Based on your experience, what advice would you give to aspiring young leaders who haven’t studied management?

I would tell them to come to BlueLink! This is a place where we don’t look at your background or your qualifications. The only thing we look at is your willingness and talent. I was doing things that I didn’t know or understand and had to learn; I didn’t know how to manage a team, how to take care of marketing, and so on. I learned on the job, and if you can do this, BlueLink is a perfect place to be.

We value internal promotion and try to help people achieve it. Just take my direct subordinates in the top management executive team; the CFO also started as a customer advisor, spending years in operations before moving step-by-step into finance. I’m not sure he could have made that move in another company. The Director of our Commercial department also started as customer advisor, as did people in our recruitment and IT teams.

If people need specific education in order to achieve their goals, we can help them, perhaps paying for studies or pointing out studies they can do themselves. When a position comes up, it’s opened internally, and people can apply and continue their new path with more on-the-job training, including external certifications if relevant.

We have a program named S.T.E.P., which helps people find their own way. Within this program, you have a discussion with your line manager about your skills; your manager may agree with you about your skill set, or they may suggest another area of learning. If we find agreement, you receive training and coaching to enhance these skills. It’s really important to have someone on your side telling you: “Yes, go for it”; or “I don’t really see you like that, have you considered this?”.

There’s no predefined career path, like in some companies. To us, everyone is a talent, or has talents which we want to develop. We can pay for external studies, but the most important thing is that we invest our time into you.

How often do people at BlueLink get to talk to their line manager about their career?

In terms of informal opportunities that you can take yourself on a day-to-day basis, it could be every five minutes! In terms of structured opportunities, you have a monthly and yearly meeting with your manager about your performance paired with your S.T.E.P. plan. Here, it’s always the right time to talk about your career and your learnings.

Still, if your manager gives you a learning path that will take three months, you’ll have to discuss it again after three months. If at the end of that period you haven’t had time to do the training, then it’s wise to go to your manager and ask for an extension.

In real life, about 20-30 percent of people work on their own development without being reminded. They really value that we offer paid time for training. Our role is to motivate people in the best possible position to take these opportunities.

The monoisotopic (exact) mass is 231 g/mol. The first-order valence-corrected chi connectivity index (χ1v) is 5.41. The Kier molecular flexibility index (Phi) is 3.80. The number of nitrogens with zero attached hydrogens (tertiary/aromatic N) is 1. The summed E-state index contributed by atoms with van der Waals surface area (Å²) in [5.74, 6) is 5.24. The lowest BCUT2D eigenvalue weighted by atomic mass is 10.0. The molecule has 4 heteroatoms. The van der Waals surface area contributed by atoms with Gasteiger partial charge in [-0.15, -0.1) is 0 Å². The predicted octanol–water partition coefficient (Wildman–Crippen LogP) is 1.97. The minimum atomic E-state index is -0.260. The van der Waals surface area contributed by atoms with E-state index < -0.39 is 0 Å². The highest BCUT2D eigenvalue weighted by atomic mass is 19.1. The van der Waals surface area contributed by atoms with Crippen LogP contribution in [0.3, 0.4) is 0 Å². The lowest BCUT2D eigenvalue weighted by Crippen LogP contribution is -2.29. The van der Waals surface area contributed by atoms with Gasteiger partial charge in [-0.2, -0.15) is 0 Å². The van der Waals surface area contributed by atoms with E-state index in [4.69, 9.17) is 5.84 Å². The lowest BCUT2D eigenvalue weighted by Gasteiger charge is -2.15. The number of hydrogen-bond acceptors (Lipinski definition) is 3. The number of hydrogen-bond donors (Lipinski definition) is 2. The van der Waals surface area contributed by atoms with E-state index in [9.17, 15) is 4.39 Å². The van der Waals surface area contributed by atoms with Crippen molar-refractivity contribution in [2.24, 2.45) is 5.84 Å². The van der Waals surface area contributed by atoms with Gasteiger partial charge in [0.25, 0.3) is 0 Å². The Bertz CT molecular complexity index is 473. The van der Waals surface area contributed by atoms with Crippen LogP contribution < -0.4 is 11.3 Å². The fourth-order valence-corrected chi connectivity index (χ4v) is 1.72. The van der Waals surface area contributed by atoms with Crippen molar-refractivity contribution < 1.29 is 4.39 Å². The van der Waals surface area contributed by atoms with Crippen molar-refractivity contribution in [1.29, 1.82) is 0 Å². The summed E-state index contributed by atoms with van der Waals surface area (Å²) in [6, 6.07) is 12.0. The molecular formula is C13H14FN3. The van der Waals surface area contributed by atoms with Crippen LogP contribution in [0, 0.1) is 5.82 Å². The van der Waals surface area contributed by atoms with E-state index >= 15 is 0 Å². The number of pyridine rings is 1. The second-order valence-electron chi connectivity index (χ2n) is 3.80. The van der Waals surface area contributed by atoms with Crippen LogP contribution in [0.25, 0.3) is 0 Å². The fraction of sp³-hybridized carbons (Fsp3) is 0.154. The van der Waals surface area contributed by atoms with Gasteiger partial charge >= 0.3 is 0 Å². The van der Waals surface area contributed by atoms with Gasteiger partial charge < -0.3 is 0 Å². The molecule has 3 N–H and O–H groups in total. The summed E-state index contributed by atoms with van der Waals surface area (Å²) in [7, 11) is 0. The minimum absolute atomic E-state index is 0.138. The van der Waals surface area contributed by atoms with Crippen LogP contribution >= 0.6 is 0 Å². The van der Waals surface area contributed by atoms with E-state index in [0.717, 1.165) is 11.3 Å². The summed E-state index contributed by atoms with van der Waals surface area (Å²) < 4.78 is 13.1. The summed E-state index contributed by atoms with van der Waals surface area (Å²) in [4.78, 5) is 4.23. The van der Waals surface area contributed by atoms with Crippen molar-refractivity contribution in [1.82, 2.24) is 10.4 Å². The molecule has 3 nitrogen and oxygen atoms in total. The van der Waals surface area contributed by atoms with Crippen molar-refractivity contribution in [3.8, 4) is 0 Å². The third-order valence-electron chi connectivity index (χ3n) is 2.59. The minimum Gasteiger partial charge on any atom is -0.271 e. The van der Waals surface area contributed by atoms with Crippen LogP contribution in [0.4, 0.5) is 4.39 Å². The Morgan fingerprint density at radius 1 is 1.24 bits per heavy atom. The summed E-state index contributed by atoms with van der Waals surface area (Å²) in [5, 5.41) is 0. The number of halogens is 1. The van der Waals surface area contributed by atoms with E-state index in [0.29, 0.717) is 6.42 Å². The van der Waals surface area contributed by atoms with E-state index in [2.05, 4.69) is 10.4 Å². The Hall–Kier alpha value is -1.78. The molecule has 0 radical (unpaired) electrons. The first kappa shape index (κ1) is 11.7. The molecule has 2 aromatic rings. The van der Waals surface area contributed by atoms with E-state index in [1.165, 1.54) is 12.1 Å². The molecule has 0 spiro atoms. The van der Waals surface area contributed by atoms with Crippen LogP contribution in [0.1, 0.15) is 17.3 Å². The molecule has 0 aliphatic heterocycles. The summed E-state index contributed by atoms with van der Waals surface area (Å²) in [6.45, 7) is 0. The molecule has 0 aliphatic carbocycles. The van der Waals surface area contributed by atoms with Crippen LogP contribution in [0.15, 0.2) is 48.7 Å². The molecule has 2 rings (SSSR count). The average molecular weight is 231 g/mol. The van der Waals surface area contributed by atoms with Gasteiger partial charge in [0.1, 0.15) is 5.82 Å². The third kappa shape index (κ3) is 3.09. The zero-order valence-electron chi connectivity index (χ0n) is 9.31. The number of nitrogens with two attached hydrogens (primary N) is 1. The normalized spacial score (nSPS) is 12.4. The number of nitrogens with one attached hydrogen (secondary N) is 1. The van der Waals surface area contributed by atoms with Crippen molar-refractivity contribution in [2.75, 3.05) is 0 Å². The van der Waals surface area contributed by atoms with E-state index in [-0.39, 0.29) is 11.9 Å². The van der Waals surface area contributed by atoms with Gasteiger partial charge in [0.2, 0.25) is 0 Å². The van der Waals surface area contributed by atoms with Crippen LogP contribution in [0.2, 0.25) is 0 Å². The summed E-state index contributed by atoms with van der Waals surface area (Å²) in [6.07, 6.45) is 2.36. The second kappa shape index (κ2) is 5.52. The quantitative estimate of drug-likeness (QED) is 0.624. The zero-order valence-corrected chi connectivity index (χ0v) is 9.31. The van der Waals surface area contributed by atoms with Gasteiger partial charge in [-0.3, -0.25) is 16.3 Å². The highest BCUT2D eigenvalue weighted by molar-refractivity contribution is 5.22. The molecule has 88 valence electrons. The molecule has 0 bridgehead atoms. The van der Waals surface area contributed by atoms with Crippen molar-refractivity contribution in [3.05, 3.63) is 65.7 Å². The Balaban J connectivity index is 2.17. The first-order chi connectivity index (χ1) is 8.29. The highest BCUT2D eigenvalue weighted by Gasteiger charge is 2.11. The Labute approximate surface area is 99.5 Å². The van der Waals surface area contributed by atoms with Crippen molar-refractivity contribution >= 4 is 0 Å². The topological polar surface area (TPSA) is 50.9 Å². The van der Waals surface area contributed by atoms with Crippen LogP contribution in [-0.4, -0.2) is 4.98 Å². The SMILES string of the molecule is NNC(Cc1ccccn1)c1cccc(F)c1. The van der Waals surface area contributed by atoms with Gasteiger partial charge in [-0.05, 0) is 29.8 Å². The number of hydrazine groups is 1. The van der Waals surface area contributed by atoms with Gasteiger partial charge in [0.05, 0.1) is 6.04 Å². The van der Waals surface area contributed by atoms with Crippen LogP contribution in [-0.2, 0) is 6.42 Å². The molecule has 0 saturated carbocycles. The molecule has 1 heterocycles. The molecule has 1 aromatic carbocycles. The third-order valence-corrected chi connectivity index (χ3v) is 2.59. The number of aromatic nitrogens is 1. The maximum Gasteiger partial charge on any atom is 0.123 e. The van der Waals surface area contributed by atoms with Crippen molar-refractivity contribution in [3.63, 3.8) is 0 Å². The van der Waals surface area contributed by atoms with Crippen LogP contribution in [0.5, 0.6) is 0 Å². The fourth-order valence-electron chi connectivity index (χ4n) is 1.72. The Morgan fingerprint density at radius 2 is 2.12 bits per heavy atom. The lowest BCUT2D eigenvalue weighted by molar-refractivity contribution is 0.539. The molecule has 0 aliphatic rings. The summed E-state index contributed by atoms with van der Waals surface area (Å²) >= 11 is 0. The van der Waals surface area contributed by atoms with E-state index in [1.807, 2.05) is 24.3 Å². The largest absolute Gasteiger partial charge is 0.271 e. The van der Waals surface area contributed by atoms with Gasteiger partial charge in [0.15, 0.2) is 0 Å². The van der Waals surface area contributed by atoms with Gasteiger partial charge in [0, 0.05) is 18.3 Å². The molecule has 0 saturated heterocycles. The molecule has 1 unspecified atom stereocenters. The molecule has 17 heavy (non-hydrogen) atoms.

Is there any particular skill that is the single most useful thing people can learn to grow and progress at BlueLink?

Leadership skills, for which we have internal training, are really helpful. We want people to be responsible in their job, whatever their position. Whether you’re a recruiter, a supervisor, or anything else, you’ll need leadership skills in order to speak, sell your idea, and get people to cooperate.

Getting people to listen and cooperate is the most important thing. We try to work as one big team, but with so many people, we can’t all know each other perfectly. At the same time, the finance team knows people from other departments, the IT department knows people throughout the company, and so on.

We recently asked people from HR to work on a financial subject, because we thought people from outside might bring a different perspective, without in-depth knowledge. At first, there can be tension in such cooperation. This is a natural process, but by combining everyone's enthusiasm and collective intelligence, we ultimately create innovative ideas.

For me, the key words in leadership are teamwork, humility, open-mindedness, and creativity. With an open mind, people cooperate and have a nice time together; in this context, diversity and inclusion are simply natural. I would definitely prefer someone humble to the best-in-class, self-important person who would not fit within our atmosphere. 80 percent of our people are foreigners, with over 70 nationalities, and in such an atmosphere, if you’re not open-minded and humble, it’s not possible to cooperate.

Are these attributes particularly important because of the nature of the work you do here at BlueLink?

I think so. I think it’s important in any business for the executive team to drive the way that people in the company act, and I believe this direction should be adapted to the type of job.

We do around 60 percent customer calls, and we also do social media, emails, and other interactions. In all cases, the contact must be satisfying to the customer, who should come away feeling that they have had a great experience. Our job is to make sure that they’re not just buying a flight ticket, but that they’re happy traveling.

This is about speaking to the customer in a positive way. I tell our people: you’re here to make passengers happy to travel; if someone hangs up with a big smile, thinking “Yes!, I’m going to Las Vegas!”, you can hear that over the phone.